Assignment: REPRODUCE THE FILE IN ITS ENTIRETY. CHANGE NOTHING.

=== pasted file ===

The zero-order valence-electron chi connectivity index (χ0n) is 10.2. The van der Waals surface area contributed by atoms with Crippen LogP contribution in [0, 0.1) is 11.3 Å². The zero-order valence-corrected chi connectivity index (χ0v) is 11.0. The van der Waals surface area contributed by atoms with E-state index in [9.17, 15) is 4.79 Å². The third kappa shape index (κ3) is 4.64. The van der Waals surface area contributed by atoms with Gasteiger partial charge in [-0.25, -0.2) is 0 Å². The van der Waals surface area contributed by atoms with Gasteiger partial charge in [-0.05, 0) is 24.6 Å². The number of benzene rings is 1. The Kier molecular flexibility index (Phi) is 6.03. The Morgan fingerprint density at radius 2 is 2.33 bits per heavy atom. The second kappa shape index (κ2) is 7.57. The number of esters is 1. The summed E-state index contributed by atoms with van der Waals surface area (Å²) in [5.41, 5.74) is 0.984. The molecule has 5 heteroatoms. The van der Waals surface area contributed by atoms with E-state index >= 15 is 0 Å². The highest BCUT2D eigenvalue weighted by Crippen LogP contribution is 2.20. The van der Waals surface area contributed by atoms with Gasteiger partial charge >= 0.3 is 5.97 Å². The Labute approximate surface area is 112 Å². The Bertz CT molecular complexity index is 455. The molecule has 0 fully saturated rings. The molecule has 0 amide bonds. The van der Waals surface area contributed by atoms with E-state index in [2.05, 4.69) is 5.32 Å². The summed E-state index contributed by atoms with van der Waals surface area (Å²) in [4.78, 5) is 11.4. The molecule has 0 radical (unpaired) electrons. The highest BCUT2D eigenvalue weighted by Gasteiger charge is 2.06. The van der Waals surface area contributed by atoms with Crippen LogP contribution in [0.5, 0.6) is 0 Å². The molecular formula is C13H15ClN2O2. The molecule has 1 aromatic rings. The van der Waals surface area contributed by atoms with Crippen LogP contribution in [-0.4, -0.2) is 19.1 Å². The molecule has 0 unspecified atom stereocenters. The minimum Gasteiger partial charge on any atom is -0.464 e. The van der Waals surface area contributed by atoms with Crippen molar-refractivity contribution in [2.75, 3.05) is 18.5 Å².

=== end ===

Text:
The zero-order valence-electron chi connectivity index (χ0n) is 10.2. The van der Waals surface area contributed by atoms with Crippen LogP contribution in [0, 0.1) is 11.3 Å². The zero-order valence-corrected chi connectivity index (χ0v) is 11.0. The van der Waals surface area contributed by atoms with E-state index in [9.17, 15) is 4.79 Å². The third kappa shape index (κ3) is 4.64. The van der Waals surface area contributed by atoms with Gasteiger partial charge in [-0.25, -0.2) is 0 Å². The van der Waals surface area contributed by atoms with Gasteiger partial charge in [-0.05, 0) is 24.6 Å². The number of benzene rings is 1. The Kier molecular flexibility index (Phi) is 6.03. The Morgan fingerprint density at radius 2 is 2.33 bits per heavy atom. The second kappa shape index (κ2) is 7.57. The number of esters is 1. The summed E-state index contributed by atoms with van der Waals surface area (Å²) in [5.41, 5.74) is 0.984. The molecule has 5 heteroatoms. The van der Waals surface area contributed by atoms with E-state index >= 15 is 0 Å². The highest BCUT2D eigenvalue weighted by Crippen LogP contribution is 2.20. The van der Waals surface area contributed by atoms with Gasteiger partial charge >= 0.3 is 5.97 Å². The Labute approximate surface area is 112 Å². The Bertz CT molecular complexity index is 455. The molecule has 0 fully saturated rings. The molecule has 0 amide bonds. The van der Waals surface area contributed by atoms with E-state index in [2.05, 4.69) is 5.32 Å². The summed E-state index contributed by atoms with van der Waals surface area (Å²) in [4.78, 5) is 11.4. The molecule has 0 radical (unpaired) electrons. The highest BCUT2D eigenvalue weighted by Gasteiger charge is 2.06. The van der Waals surface area contributed by atoms with Crippen LogP contribution in [0.5, 0.6) is 0 Å². The molecular formula is C13H15ClN2O2. The molecule has 1 aromatic rings. The van der Waals surface area contributed by atoms with Crippen LogP contribution in [-0.4, -0.2) is 19.1 Å². The molecule has 0 unspecified atom stereocenters. The minimum Gasteiger partial charge on any atom is -0.464 e. The van der Waals surface area contributed by atoms with Crippen molar-refractivity contribution in [2.75, 3.05) is 18.5 Å².